Lebanese Prime Minister Najib Mikati announced his government’s resignation Friday, a move that could deeply destabilize the country at a time when the conflict in neighboring Syria is increasingly spilling across the border.

The announcement by Mikati, which was broadcast live on local TV stations, followed a stormy cabinet session in which the militant Shiite group Hezbollah and its allies blocked the formation of a committee to supervise upcoming parliamentary elections and refused to support a term extension for Lebanon’s police chief.

Hezbollah not only commands a large, well-trained militia, widely seen as the most powerful military force in the country, but also is a key player in Lebanese politics and runs a broad social services network.

“I announce the resignation of the government, hoping that this will open the way for the major political blocs to take responsibility and come together to bring Lebanon out of the unknown,” Mikati said, according to Agence France-Presse.

Mikati’s decision comes amid tremendous pressure on his country from the conflict next door, as rival Lebanese political factions square off inside Syria: Lebanese Sunni militants are fighting for the Syrian opposition, while Hezbollah fighters battle on behalf of the government of President Bashar al-
Assad, who belongs to the Alawite sect, an offshoot of Shiism.

Syria’s military is also staging increasingly bold attacks on Lebanese soil, targeting what it says are support lines for the opposition across the border. On Monday, Syrian jets bombed a remote area of northern Lebanon for the first time.

The infrastructure in Lebanon, mean­while, is under strain following the arrival in the past two years of 400,000 Syrian refugees an influx representing about a 10 percent increase in the country’s population.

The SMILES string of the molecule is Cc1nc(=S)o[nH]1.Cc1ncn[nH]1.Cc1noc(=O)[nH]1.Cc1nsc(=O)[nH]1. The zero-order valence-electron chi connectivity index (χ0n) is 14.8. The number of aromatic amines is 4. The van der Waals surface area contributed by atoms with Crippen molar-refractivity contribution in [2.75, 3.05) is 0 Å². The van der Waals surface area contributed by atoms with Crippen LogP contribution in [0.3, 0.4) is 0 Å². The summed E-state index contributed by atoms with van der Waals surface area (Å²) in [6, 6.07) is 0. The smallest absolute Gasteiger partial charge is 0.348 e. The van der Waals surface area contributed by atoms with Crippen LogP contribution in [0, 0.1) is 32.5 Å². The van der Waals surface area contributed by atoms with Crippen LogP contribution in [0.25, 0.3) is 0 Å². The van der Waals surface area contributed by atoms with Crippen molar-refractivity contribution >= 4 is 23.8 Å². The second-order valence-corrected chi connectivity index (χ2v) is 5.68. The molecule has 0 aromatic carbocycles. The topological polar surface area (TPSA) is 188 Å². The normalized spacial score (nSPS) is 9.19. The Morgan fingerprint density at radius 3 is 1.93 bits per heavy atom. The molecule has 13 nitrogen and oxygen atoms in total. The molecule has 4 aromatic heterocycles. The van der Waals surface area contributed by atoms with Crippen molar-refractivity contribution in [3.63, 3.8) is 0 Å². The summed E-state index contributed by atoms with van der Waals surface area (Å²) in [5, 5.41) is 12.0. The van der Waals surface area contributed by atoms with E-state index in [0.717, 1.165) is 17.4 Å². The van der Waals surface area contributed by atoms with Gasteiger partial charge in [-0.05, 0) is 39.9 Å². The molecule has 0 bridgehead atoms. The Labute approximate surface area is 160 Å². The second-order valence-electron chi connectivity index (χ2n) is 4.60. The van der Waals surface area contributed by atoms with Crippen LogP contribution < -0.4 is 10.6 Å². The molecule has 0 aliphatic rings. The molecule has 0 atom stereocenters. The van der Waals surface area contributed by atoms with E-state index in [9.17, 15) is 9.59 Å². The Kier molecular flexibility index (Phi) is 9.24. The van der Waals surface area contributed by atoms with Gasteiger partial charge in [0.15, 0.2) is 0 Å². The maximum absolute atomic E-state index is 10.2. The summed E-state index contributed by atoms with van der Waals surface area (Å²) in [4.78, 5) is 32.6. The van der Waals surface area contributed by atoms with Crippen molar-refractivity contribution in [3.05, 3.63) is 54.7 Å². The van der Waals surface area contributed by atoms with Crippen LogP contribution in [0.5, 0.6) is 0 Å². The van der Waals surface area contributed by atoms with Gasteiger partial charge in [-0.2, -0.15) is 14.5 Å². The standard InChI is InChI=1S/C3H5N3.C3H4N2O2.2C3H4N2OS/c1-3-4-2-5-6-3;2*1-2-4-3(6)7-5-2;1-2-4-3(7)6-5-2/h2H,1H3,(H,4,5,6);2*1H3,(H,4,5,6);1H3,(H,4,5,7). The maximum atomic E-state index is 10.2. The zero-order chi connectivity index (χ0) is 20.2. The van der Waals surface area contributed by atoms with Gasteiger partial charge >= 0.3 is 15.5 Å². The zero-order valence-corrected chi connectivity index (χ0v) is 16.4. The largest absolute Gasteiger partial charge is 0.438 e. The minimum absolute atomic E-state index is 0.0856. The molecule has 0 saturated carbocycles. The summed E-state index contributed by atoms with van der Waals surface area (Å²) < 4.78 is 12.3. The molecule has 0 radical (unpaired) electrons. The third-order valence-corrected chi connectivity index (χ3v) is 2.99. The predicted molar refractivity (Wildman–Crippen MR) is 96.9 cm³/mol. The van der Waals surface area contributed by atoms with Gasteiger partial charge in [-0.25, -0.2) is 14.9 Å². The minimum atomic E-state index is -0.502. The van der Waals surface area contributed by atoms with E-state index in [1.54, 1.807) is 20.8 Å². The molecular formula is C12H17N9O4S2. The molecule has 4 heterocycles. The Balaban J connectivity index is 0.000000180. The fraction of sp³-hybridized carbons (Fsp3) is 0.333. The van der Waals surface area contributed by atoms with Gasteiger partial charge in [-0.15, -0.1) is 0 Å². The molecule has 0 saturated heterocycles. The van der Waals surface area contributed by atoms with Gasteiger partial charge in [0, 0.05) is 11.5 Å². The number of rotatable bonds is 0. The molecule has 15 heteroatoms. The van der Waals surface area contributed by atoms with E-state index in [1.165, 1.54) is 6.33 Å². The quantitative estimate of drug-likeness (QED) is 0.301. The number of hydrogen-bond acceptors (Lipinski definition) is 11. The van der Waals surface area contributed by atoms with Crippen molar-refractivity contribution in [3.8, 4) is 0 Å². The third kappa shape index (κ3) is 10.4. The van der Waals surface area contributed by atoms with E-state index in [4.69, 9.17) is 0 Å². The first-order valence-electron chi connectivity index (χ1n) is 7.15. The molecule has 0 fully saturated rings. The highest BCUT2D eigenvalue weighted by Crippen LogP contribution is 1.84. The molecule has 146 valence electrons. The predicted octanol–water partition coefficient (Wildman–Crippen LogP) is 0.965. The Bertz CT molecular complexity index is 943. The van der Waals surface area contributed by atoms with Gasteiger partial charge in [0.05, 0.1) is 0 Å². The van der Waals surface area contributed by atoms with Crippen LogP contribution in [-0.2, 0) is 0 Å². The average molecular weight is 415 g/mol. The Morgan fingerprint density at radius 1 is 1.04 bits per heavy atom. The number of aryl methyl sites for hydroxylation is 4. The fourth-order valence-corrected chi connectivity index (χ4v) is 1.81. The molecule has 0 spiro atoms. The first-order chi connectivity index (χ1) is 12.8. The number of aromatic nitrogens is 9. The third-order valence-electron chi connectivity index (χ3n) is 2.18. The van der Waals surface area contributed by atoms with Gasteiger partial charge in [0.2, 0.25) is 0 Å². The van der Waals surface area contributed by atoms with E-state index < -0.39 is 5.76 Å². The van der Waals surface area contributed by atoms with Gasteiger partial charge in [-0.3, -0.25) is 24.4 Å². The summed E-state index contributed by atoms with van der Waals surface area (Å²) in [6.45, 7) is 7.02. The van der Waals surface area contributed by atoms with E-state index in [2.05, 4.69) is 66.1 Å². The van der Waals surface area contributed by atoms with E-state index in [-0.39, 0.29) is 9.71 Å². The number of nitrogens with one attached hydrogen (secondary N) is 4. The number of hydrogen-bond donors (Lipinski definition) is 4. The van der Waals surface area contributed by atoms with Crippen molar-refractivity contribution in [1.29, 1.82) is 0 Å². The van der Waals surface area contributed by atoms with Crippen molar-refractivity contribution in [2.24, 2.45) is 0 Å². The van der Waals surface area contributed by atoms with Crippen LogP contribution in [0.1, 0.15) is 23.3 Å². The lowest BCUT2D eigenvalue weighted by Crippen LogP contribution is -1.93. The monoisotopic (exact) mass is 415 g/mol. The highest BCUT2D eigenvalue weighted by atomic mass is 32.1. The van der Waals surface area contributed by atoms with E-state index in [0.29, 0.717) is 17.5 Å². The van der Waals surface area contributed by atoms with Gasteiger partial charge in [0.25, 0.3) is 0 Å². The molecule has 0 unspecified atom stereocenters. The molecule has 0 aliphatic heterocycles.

Without clear political leadership, Lebanon could face serious sectarian violence sparked by the conflict in Syria, analysts say. “All the country is fragile and is subject to any security breach now,” said Elias Farhat, a political analyst and retired general.

Clashes linked to the Syrian war flared in the northern Lebanese city of Tripoli on Friday between fighters from the Sunni and Alawite communities, a development that Mikati, who is Sunni and a native of Tripoli, noted in his resignation speech.

One of the main points of contention in the cabinet meeting Friday was the extension of the tenure of police chief Ashraf Rifi, who faces mandatory retirement April 1. Mikati has stood strongly by Rifi, who is Sunni, while Hezbollah and its political allies have opposed an extension of his term, a stance that the group’s critic say has sectarian motives.

Mikati’s critics, particularly the opposition coalition known as March 14th, have long accused the prime minister of being a Hezbollah stooge after he accepted the top post in 2011. But his resignation Friday showed that he would not follow Hezbollah’s lead at any price, analysts say.

Mikati must now present his resignation letter on Saturday to President Michel Suleiman, who must call a parliamentary session to name a new premier. Even if a successor is named by early next week, the process of forming a new government could drag on for months, analysts say.

Suzan Haidamous contributed to this report.